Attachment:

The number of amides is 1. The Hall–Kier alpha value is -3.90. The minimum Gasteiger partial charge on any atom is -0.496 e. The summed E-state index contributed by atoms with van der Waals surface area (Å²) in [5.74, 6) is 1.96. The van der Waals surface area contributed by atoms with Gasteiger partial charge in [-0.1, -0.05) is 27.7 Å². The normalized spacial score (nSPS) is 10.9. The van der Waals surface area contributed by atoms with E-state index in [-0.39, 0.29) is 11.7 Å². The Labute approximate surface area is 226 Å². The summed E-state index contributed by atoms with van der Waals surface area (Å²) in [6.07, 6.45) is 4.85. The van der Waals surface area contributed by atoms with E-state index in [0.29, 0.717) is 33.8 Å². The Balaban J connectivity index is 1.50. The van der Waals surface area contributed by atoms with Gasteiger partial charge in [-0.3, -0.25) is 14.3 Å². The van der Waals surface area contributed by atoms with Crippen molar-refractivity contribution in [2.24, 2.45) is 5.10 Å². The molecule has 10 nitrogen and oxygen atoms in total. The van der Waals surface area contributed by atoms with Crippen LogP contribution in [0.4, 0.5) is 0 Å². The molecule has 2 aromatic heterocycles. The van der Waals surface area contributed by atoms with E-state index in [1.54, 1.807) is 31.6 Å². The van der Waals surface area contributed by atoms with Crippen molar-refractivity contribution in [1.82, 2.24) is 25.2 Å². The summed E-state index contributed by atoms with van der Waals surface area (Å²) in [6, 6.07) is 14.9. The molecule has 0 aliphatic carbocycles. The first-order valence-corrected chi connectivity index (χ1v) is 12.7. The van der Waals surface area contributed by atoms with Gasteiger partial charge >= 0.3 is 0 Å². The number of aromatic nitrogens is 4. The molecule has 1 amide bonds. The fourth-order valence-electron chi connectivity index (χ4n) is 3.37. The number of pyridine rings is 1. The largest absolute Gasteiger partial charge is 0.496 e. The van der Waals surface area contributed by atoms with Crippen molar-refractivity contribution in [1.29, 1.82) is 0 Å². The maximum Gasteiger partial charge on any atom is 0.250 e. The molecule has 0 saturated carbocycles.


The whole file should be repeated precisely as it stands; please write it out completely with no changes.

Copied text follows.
The number of amides is 1. The Hall–Kier alpha value is -3.90. The minimum Gasteiger partial charge on any atom is -0.496 e. The summed E-state index contributed by atoms with van der Waals surface area (Å²) in [5.74, 6) is 1.96. The van der Waals surface area contributed by atoms with Gasteiger partial charge in [-0.1, -0.05) is 27.7 Å². The normalized spacial score (nSPS) is 10.9. The van der Waals surface area contributed by atoms with E-state index in [-0.39, 0.29) is 11.7 Å². The Labute approximate surface area is 226 Å². The summed E-state index contributed by atoms with van der Waals surface area (Å²) in [6.07, 6.45) is 4.85. The van der Waals surface area contributed by atoms with E-state index in [0.29, 0.717) is 33.8 Å². The Balaban J connectivity index is 1.50. The van der Waals surface area contributed by atoms with Gasteiger partial charge in [-0.3, -0.25) is 14.3 Å². The van der Waals surface area contributed by atoms with Crippen molar-refractivity contribution in [2.24, 2.45) is 5.10 Å². The molecule has 10 nitrogen and oxygen atoms in total. The van der Waals surface area contributed by atoms with Crippen LogP contribution in [0.4, 0.5) is 0 Å². The molecule has 2 aromatic heterocycles. The van der Waals surface area contributed by atoms with E-state index in [1.54, 1.807) is 31.6 Å². The van der Waals surface area contributed by atoms with Crippen molar-refractivity contribution in [1.82, 2.24) is 25.2 Å². The summed E-state index contributed by atoms with van der Waals surface area (Å²) in [6, 6.07) is 14.9. The molecule has 0 aliphatic carbocycles. The first-order valence-corrected chi connectivity index (χ1v) is 12.7. The van der Waals surface area contributed by atoms with Gasteiger partial charge >= 0.3 is 0 Å². The number of aromatic nitrogens is 4. The molecule has 1 amide bonds. The fourth-order valence-electron chi connectivity index (χ4n) is 3.37. The number of pyridine rings is 1. The largest absolute Gasteiger partial charge is 0.496 e. The van der Waals surface area contributed by atoms with Crippen molar-refractivity contribution in [1.29, 1.82) is 0 Å². The maximum Gasteiger partial charge on any atom is 0.250 e. The molecule has 0 saturated carbocycles.